Sunday, December 6, 2009

A Renaissance Festival

The middle ages were an exciting time. Hope was starting to pull back the dark veil covering civilization during the dark ages. The drama and history teachers decided to put on a Renaissance Festival as a project for their classes. Soon the whole highschool was involved. The large gathering was a re-enactment of one of King Henry's weddings, his last one I think. Keeping King Henry's wives straight is a chore.

I led a session called Heretics and Heathens in which I pretended to be an inqustitor for the church. After familiarizing the group with the inquistitor's job and some of the tortures used in the process, Spencer, a 12th grade Bible student and I acted out the Diet of Worms. I was Johann Eck, the papal representative and the man responsible for questioning Martin Luther (Spencer).

Quintin and others from his class also participated in the festival. They put on a puppet show for some of the elementary students and served as performers in the Renaissance village between sessions. Quintin was a mime. He's pictured with a friend from his class, Zach.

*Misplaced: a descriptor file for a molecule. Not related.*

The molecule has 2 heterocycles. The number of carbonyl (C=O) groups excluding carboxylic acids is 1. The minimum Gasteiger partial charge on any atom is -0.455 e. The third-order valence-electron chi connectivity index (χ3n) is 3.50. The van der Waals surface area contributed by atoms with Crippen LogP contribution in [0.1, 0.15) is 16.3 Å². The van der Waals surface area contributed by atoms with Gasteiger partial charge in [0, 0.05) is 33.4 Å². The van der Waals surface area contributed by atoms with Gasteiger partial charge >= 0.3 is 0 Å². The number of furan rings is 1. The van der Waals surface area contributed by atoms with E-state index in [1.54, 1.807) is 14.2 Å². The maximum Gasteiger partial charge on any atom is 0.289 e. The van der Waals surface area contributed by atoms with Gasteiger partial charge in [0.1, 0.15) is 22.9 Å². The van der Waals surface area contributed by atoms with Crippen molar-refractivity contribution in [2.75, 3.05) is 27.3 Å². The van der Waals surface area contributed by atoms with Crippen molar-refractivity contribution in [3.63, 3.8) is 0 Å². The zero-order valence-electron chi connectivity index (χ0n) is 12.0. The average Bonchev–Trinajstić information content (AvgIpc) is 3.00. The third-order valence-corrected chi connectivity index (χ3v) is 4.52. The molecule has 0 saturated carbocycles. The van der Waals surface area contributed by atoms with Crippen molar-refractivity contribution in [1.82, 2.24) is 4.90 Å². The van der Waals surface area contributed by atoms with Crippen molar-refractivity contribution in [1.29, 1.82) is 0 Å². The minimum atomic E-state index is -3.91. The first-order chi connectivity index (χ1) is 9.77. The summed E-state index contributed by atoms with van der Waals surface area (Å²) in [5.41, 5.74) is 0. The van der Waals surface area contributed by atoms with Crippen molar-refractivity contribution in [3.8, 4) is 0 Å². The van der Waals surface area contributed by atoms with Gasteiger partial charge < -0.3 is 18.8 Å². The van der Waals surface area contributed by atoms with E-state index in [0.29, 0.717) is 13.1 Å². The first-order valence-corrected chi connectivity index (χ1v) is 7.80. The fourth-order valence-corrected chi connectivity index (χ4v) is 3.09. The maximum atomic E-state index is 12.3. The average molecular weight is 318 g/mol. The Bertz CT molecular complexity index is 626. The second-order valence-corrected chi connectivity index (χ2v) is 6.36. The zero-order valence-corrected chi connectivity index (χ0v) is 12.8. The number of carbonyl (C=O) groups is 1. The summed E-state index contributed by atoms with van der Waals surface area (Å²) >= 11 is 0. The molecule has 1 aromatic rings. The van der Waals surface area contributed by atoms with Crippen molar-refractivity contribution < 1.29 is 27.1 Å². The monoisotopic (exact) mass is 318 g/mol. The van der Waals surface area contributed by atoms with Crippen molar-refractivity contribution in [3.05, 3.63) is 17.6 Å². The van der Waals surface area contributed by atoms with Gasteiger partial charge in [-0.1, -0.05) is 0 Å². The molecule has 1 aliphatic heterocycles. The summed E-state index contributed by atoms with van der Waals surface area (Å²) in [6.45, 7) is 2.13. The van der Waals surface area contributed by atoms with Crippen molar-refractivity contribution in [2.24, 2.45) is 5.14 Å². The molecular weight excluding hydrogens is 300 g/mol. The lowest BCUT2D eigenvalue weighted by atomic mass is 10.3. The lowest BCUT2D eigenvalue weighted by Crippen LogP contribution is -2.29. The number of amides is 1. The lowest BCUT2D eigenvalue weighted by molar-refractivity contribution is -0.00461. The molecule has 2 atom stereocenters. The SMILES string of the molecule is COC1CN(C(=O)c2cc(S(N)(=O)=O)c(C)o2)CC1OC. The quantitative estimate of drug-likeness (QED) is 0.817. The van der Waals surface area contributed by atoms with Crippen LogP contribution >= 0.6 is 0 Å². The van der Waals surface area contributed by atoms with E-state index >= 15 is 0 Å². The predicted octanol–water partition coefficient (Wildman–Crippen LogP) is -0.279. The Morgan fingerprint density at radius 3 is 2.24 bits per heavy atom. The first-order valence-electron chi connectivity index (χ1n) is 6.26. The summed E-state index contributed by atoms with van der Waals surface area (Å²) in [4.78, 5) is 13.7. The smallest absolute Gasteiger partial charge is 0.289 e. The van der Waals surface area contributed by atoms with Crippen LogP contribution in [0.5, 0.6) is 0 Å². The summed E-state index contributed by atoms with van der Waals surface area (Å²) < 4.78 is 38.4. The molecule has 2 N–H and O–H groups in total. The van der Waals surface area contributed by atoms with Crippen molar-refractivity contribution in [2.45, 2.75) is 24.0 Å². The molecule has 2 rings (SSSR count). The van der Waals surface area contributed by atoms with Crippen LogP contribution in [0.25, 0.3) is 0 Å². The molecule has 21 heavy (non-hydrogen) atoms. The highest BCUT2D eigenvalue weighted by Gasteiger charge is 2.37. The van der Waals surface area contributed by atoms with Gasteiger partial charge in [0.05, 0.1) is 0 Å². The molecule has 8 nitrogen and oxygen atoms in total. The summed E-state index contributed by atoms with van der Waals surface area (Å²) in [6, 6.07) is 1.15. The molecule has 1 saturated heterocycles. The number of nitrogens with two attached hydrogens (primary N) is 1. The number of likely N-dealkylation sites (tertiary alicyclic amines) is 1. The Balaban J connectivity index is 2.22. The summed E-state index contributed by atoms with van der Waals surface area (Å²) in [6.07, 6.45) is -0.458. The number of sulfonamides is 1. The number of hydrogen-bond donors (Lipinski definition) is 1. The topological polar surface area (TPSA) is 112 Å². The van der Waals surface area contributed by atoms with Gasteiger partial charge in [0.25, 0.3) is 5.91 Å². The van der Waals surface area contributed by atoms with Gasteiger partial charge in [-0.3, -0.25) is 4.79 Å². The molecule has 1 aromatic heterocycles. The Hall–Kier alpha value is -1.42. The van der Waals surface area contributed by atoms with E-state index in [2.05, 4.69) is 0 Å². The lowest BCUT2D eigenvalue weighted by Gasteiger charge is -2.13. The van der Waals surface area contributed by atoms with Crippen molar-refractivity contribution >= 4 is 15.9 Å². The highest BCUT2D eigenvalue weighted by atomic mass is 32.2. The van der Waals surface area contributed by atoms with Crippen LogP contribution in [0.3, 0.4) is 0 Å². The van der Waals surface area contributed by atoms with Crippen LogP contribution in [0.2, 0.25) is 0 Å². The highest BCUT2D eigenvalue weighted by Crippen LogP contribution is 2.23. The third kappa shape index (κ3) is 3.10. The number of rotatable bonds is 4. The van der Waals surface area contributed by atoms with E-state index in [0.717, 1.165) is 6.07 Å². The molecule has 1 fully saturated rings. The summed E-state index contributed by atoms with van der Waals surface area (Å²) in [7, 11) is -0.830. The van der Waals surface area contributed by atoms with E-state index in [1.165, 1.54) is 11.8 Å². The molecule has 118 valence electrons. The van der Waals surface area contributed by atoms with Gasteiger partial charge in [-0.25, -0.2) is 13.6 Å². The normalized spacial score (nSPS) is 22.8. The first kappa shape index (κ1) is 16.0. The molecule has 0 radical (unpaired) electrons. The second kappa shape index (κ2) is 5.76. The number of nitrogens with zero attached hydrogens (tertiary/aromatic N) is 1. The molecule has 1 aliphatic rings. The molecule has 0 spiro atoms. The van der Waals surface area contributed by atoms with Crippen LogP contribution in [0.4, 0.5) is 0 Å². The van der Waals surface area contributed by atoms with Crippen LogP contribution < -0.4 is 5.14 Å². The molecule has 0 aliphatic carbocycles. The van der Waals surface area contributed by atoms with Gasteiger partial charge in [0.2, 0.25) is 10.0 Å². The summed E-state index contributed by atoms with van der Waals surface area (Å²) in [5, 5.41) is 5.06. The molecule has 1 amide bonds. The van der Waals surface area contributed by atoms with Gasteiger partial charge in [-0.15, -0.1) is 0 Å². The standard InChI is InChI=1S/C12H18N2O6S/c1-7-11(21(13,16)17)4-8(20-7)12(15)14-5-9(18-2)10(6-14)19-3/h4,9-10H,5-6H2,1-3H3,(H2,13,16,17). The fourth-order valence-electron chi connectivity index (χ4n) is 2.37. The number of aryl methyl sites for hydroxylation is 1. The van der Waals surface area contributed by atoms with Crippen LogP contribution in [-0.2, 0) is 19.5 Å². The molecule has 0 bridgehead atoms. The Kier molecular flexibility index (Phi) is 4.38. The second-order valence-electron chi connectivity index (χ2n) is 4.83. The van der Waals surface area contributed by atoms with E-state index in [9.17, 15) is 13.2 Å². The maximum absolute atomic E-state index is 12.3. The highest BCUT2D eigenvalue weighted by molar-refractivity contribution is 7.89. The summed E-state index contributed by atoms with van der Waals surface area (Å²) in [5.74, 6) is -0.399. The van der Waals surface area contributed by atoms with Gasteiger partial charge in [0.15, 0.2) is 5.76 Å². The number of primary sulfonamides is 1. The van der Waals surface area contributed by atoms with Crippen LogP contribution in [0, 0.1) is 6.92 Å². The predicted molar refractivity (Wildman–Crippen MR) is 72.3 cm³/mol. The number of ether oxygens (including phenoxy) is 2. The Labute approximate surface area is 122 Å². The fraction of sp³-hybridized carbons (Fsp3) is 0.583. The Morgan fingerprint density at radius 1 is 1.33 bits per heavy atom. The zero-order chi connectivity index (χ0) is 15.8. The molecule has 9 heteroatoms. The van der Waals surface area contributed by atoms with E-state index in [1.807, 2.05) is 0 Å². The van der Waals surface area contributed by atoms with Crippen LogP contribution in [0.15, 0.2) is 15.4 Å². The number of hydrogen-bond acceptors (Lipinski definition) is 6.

The Renaissance Festival got me thinking. It's only been a few hundred years since the middle ages, yet the world or at least the world I've known, has changed dramatically. Since coming to Indonesia we've seen places barely touched by time; places where the people continue to live just as they have for hundreds of years. In seeing these places I can better understand what the middles ages might have been like. This causes me to wonder what the average Indonesian thinks of us. Are we seen as crusaders armed with wealth, priviledge and a New Testament Bible? During my research on the middle ages, I found myself appalled and ashamed of some of the church's history. I think and will continue to hope that the aliens living among the indigenous people here are living a better story than the one's that came out of the middle ages. Of course this is the hope that we are all called to live out.

Shalom, Jeff